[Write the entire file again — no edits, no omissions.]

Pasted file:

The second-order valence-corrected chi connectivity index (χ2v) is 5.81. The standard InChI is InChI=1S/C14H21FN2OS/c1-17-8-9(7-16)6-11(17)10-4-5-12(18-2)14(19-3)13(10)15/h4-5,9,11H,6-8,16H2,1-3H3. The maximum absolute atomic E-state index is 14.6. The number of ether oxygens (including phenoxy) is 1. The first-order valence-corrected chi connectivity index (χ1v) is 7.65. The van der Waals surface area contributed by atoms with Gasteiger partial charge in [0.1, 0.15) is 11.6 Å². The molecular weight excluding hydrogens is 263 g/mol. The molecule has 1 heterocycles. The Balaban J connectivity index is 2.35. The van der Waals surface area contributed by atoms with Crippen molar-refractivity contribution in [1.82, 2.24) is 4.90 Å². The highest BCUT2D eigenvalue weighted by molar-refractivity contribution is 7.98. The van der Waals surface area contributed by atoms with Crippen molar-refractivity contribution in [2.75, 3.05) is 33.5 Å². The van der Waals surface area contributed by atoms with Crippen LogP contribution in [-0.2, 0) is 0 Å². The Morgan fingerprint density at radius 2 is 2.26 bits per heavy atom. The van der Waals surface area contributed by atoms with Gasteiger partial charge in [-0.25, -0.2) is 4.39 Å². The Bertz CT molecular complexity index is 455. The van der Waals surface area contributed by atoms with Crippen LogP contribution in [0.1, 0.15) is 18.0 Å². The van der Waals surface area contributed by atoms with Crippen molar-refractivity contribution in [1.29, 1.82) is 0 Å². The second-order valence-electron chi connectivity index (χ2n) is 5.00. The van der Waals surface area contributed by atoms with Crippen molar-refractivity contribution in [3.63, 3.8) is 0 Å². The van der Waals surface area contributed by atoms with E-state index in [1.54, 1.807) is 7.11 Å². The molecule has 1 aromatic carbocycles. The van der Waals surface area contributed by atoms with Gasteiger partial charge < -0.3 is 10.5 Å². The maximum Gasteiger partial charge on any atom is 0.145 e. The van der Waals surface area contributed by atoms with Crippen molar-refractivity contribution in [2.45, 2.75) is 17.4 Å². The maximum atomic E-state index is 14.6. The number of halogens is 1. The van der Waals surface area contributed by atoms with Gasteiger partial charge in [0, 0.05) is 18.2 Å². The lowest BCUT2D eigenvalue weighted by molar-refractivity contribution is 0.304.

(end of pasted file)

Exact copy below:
The second-order valence-corrected chi connectivity index (χ2v) is 5.81. The standard InChI is InChI=1S/C14H21FN2OS/c1-17-8-9(7-16)6-11(17)10-4-5-12(18-2)14(19-3)13(10)15/h4-5,9,11H,6-8,16H2,1-3H3. The maximum absolute atomic E-state index is 14.6. The number of ether oxygens (including phenoxy) is 1. The first-order valence-corrected chi connectivity index (χ1v) is 7.65. The van der Waals surface area contributed by atoms with Gasteiger partial charge in [0.1, 0.15) is 11.6 Å². The molecular weight excluding hydrogens is 263 g/mol. The molecule has 1 heterocycles. The Balaban J connectivity index is 2.35. The van der Waals surface area contributed by atoms with Crippen molar-refractivity contribution in [1.82, 2.24) is 4.90 Å². The highest BCUT2D eigenvalue weighted by molar-refractivity contribution is 7.98. The van der Waals surface area contributed by atoms with Crippen molar-refractivity contribution in [2.75, 3.05) is 33.5 Å². The van der Waals surface area contributed by atoms with Crippen LogP contribution in [-0.2, 0) is 0 Å². The Morgan fingerprint density at radius 2 is 2.26 bits per heavy atom. The van der Waals surface area contributed by atoms with Gasteiger partial charge in [-0.25, -0.2) is 4.39 Å². The Bertz CT molecular complexity index is 455. The van der Waals surface area contributed by atoms with Crippen LogP contribution in [0.1, 0.15) is 18.0 Å². The van der Waals surface area contributed by atoms with Crippen molar-refractivity contribution in [1.29, 1.82) is 0 Å². The second-order valence-electron chi connectivity index (χ2n) is 5.00. The van der Waals surface area contributed by atoms with Crippen molar-refractivity contribution in [3.63, 3.8) is 0 Å². The van der Waals surface area contributed by atoms with E-state index in [1.54, 1.807) is 7.11 Å². The molecule has 1 aromatic carbocycles. The van der Waals surface area contributed by atoms with Gasteiger partial charge < -0.3 is 10.5 Å². The maximum Gasteiger partial charge on any atom is 0.145 e. The van der Waals surface area contributed by atoms with Crippen molar-refractivity contribution in [2.45, 2.75) is 17.4 Å². The maximum atomic E-state index is 14.6. The number of halogens is 1. The van der Waals surface area contributed by atoms with Gasteiger partial charge in [0, 0.05) is 18.2 Å². The lowest BCUT2D eigenvalue weighted by molar-refractivity contribution is 0.304.